Sometimes, we get an ache or a pain that just doesn’t seem to go away … or recurs on a regular basis. Part of it can be due to the office work. Sitting in front of a screen doesn’t promote great habits. Part of it can be due to how we play the piano. Part of it might be those heels that we love (or at least I used to). And, I think my dad may be right that the older we get the more our injuries from when we were young & invincible come back to haunt us.
This summer, I knew that I would be unable to work out for several weeks. This may not have been a problem except after getting whiplash twice in less than 10 months my neck, shoulders & entire back seize up if I don’t get in regular stretching & exercises. It’s been this way for years. So, what to do?
Thankfully, I had pulled the books I bought over the year & was looking over my summer reading options. “Instant Relief: Tell Me Where It Hurts & I’ll Tell You What to Do” by Peggy Brill stood out as a possible option for getting through my non-workout weeks.
Why this book?
Peggy Brills, P.T. is a registered physical therapist that has a thriving practice in Manhattan, New York. The information she gives about how are bodies are put together & what causes different aches & pains is based on science. The exercises she describes are based on what she prescribes her patients.
I tend to be quite skeptical of claims that I can get “instant” relief from someone’s program. And, I would still put a caveat with this book. In fact, Peggy does as well. The exercises are meant to be done multiple times a day over a period of time … otherwise, the aches will just come back. That being said, the Brill Chicken exercises did actually release the tension in my neck & upper back! Now it’s a matter of getting that into my regular routine.
With the exception of the “Brill Chicken” & “Brill Dead Chicken” (which releases the neck even more), the exercise then to be ones that can be done anywhere. Technically you can do the “Brill Chicken” variations anywhere, but they do look pretty funny & you may prefer to do them in a more private setting.
There are 100 exercises that are either held for 10 seconds or have 10 repetitions making these easy to incorporate right at the time they are needed. With step-by-step instructions & illustrations to guide the reader, it makes it quick & easy to get a little relief. And, it’s only the size of a short novel (about 220 pages total)!
The hand bone’s connected to the arm bone …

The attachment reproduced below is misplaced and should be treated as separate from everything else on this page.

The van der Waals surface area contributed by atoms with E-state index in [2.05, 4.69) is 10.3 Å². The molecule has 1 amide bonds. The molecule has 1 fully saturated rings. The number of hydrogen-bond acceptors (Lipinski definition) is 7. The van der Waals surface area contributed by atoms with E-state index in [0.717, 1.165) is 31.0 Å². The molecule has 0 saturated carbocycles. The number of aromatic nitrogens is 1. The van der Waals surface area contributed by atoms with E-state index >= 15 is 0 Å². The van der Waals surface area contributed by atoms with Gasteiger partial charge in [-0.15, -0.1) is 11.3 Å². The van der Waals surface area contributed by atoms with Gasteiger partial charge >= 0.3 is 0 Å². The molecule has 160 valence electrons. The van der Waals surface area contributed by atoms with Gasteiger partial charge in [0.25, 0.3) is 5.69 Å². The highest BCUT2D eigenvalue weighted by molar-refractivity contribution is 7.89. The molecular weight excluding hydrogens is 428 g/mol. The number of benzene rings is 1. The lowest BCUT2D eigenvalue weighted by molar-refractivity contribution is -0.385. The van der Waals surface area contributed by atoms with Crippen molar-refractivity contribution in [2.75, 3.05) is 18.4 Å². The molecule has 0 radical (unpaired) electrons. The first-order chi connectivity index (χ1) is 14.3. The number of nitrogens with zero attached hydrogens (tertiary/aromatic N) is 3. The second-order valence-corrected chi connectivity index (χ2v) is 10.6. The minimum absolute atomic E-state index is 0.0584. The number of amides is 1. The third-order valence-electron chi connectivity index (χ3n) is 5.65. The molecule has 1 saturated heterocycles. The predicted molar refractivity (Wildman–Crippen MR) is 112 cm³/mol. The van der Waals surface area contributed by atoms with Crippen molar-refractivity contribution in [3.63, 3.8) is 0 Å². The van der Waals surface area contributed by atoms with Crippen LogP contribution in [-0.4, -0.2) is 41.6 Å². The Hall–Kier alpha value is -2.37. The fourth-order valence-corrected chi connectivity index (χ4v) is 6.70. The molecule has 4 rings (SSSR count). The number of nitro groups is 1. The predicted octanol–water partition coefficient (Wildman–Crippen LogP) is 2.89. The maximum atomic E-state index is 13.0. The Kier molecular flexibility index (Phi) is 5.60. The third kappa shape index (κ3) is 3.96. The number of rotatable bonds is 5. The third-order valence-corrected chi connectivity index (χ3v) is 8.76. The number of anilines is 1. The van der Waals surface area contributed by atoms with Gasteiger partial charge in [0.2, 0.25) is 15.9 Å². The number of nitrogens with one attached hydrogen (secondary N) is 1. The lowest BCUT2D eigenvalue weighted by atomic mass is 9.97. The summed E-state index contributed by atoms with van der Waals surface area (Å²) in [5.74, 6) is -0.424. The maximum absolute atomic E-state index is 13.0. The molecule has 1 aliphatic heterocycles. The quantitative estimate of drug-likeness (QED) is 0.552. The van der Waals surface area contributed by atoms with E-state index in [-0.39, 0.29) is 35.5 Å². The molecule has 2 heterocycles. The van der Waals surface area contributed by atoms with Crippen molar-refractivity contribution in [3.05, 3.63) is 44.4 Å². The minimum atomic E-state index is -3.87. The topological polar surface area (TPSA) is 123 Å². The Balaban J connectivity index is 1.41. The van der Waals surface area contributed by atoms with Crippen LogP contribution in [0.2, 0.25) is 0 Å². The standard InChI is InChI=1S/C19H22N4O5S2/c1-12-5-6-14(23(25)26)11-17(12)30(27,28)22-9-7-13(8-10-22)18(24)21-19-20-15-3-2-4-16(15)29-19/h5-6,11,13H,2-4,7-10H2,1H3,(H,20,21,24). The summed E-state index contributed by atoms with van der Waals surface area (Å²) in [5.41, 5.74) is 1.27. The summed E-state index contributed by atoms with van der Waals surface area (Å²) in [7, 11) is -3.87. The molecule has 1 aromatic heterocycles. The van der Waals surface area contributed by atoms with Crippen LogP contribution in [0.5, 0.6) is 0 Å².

I remember singing this song when I was younger & thinking how amazing it is that everything is connected with everything else in our bodies. “Instant Relief” is divided into 11 sections starting with the head & going all the way down to the feet. Think of it as a reference book that when you have a specific pain, you can jump to that part of the book & find an exercise to do … whether you are lying down, sitting or standing.
One of the major things I realized in reading this book is that I recognized many of the exercises. Some were from massage or my son’s vision therapy sessions. Many were from physiotherapy appointments for whiplash (not surprising when I though about it). And, many others from gym class when I was younger, watching track & field runners warm up, & participating in yoga classes over the years. Some of the exercises that stood out for various reasons were:
- “Neck retractions with or without resistance” reminded me that I should keep up with the whiplash exercises from physio on my computer heavy days
- Relieving carpal tunnel for those computer heavy days
- “Birdman” … Remember pretending to be a pilot with our hands forming the goggles? Turns out it releases tension in the elbows!
- “Be a Genie” … recently saw this exercise being demonstrated on Facebook. After trying it found that it did help release my mid-back which is an area that tends to ‘get stuck’ for me.
- “Toe-lift arch builder” is one that I am working on incorporating to help me in yoga.
Where to get it
If you are interested in “Instant Relief”, there are a couple places to purchase it online.
While I have other books on how our bodies work as musicians & what movements are beneficial, I can only read through it when nothing else is going on in my life. It brings me back to all the textbook reading I did in college. However, this wasn’t the case with Instant Relief. I was able to finish the book in a few hours &, to be honest, reading the whole book is not necessary to get the benefits. You can just jump to the chapter that effects you at the time.
I hope that book turns out to be as beneficial for you as it has been for me!
Have a great weekend!